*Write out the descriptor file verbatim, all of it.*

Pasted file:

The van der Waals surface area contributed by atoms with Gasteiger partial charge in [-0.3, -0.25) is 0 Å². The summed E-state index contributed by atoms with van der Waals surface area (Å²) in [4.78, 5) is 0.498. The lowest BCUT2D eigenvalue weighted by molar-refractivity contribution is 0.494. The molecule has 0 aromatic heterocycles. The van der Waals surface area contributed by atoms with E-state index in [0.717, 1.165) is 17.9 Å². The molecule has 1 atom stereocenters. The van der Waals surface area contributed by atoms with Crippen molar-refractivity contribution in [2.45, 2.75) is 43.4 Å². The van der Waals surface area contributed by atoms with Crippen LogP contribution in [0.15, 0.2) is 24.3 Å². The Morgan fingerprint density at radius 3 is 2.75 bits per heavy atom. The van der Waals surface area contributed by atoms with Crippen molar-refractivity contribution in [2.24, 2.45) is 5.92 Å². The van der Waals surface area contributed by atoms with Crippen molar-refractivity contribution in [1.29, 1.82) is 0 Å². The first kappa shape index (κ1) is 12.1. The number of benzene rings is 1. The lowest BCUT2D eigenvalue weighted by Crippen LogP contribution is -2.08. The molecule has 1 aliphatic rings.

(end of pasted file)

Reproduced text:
The van der Waals surface area contributed by atoms with Gasteiger partial charge in [-0.3, -0.25) is 0 Å². The summed E-state index contributed by atoms with van der Waals surface area (Å²) in [4.78, 5) is 0.498. The lowest BCUT2D eigenvalue weighted by molar-refractivity contribution is 0.494. The molecule has 0 aromatic heterocycles. The van der Waals surface area contributed by atoms with E-state index in [0.717, 1.165) is 17.9 Å². The molecule has 1 atom stereocenters. The van der Waals surface area contributed by atoms with Crippen molar-refractivity contribution in [2.45, 2.75) is 43.4 Å². The van der Waals surface area contributed by atoms with Crippen LogP contribution in [0.15, 0.2) is 24.3 Å². The Morgan fingerprint density at radius 3 is 2.75 bits per heavy atom. The van der Waals surface area contributed by atoms with Crippen molar-refractivity contribution in [2.24, 2.45) is 5.92 Å². The van der Waals surface area contributed by atoms with Crippen molar-refractivity contribution in [1.29, 1.82) is 0 Å². The first kappa shape index (κ1) is 12.1. The number of benzene rings is 1. The lowest BCUT2D eigenvalue weighted by Crippen LogP contribution is -2.08. The molecule has 1 aliphatic rings.